According to Carmona, Momparler, & Lassala (2015), they identify two research design issues. The issues explain the inconsistency between the theoretically predicted negative relation among audit effort and misstatements (measured using restatements) and empirical findings (Lennox & Pittman, 2010). First, the theoretical prediction applies only to audited financial reports and not to unaudited reports. Second, auditor risk adjustment behaviour induces an upward bias in the association between audit effort and restatements (Elfouzi, 2010). The study find that comingling restatements of audited with unaudited reports introduces an additional upward bias. This is in the association between audit effort and restatements. It then concludes that after correcting for these two sources of bias, we find a robust negative association between audit effort and annual report restatements (Wang & Yang, 2012).

In another research by Kim, Jang, & Cheung (2016), Big 4 auditors are believed. The trust is due to the fact that they are larger in size
and have better training programs. The trust provide higher audit quality compared to other auditors. Moreover, in additional analyses, results show that customers of the Big 4 Auditors are significantly less likely to be sanctioned by the SEC for an ”Accounting and Auditing Enforcement Release”
(AAER) than are customers of other auditors (Lennox & Pittman, 2010). However, he reviles that firms select their auditors and auditors decide if they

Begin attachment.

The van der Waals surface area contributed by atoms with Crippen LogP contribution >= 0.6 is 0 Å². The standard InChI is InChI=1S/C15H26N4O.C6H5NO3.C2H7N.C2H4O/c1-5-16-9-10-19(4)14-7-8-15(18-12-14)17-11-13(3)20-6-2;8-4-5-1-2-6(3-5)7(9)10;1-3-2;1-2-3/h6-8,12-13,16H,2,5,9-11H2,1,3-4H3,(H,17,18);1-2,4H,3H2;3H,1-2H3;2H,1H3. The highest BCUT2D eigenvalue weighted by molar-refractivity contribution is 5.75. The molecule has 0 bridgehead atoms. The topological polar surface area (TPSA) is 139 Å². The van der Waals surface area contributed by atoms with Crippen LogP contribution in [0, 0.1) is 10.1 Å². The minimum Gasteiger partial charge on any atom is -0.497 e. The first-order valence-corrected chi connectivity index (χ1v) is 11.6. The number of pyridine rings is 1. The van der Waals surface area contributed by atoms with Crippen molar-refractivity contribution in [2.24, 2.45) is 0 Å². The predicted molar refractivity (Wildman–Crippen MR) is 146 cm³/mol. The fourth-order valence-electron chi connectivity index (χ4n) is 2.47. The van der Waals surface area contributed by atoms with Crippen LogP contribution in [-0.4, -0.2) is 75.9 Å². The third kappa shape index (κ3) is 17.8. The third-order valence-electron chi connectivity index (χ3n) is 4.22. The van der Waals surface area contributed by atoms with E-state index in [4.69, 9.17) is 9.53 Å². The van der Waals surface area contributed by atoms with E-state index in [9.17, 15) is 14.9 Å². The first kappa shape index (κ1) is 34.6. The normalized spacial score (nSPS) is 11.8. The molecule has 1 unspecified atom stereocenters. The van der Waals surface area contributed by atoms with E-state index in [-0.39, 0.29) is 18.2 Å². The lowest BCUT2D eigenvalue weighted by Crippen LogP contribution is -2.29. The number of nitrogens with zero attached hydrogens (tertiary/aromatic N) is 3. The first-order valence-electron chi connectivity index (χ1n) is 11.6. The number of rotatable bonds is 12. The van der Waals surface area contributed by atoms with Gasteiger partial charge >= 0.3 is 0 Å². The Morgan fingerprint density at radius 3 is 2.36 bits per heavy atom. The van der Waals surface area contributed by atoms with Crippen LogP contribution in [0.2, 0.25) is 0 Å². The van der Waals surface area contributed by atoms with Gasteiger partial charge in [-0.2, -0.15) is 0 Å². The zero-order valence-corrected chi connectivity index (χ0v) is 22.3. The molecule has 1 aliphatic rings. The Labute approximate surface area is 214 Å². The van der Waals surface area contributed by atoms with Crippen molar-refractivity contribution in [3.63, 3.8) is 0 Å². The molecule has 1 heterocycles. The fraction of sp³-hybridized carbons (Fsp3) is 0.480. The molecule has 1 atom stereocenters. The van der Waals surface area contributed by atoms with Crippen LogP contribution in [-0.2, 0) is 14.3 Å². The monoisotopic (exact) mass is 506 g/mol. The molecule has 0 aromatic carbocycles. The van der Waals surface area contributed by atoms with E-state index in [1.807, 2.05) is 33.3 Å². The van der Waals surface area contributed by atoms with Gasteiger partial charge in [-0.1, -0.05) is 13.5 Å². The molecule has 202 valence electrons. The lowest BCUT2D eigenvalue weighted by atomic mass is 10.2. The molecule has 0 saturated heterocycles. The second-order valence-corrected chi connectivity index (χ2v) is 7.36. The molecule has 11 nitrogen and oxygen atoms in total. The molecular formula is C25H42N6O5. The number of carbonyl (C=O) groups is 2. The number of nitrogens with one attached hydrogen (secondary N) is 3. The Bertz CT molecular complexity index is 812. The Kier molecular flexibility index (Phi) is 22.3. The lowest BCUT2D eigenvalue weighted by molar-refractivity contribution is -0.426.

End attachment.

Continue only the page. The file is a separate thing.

will accept the firm as their client. The authors also construct a matched sample of Big 4 and small auditors. It is seen that the clients of minor auditors are significantly more likely to subsequently matter office restatement than are customers of the Big 4 (Wang & Yang, 2012). In his study, the authors choose an audit quality proxy, which they believe good captures even if the client engaged in non-GAAP reporting. Proxy is likelihood of a firm offering an accounting restatement (Lennox & Pittman, 2010).

References

Cao, M., Chychyla, R., & Stewart, T. (2015). Big Data Analytics in Financial Statement Audits. Accounting Horizons, 29(2), 423-429. http://dx.doi.org/10.2308/acch-51068

Carmona, P., Momparler, A., & Lassala, C. (2015). The relationship between non-audit fees and audit quality: dealing with the endogeneity issue. J. Of Service Theory Practice, 25(6), 777-795. http://dx.doi.org/10.1108/jstp-07-2014-0163

Elfouzi, N. (2010). Reactions of the Tunisian capital market to audit reports: a comparison between reports established by the Big Four and No-Big Four auditors. IJMFA, 2(4), 344. http://dx.doi.org/10.1504/ijmfa.2010.035637

Gray, G. & Debreceny, R. (2014). A taxonomy to guide research on the application of data mining to fraud detection in financial statement audits. International Journal Of Accounting Information Systems, 15(4), 357-380. http://dx.doi.org/10.1016/j.accinf.2014.05.006

Gray, G. & Ratzinger, N. (2010). Perceptions of preparers, users and auditors regarding financial statement audits conducted by Big 4 accounting firms. International Journal Of Disclosure And Governance, 7(4), 344-363. http://dx.doi.org/10.1057/jdg.2010.15

Kim, E., Jang, J., & Cheung, J. (2016). The Effects of Non-audit Services on Audit Quality, Audit Fee, and Audit Hour with Controlling for Endogeneity. Korean Management Review, 45(2), 365. http://dx.doi.org/10.17287/kmr.2016.45.2.365

LENNOX, C. & PITTMAN, J. (2010). Big Five Audits and Accounting Fraud*. Contemporary Accounting Research, 27(1), 209-247. http://dx.doi.org/10.1111/j.1911-3846.2010.01007.x

Wang, X. & Yang, B. (2012). International Differences Between Big Four Auditors and Their Smaller Counterparts in Monitoring Earnings Management. Ijafr, 2(2). http://dx.doi.org/10.5296/ijafr.v2i2.2086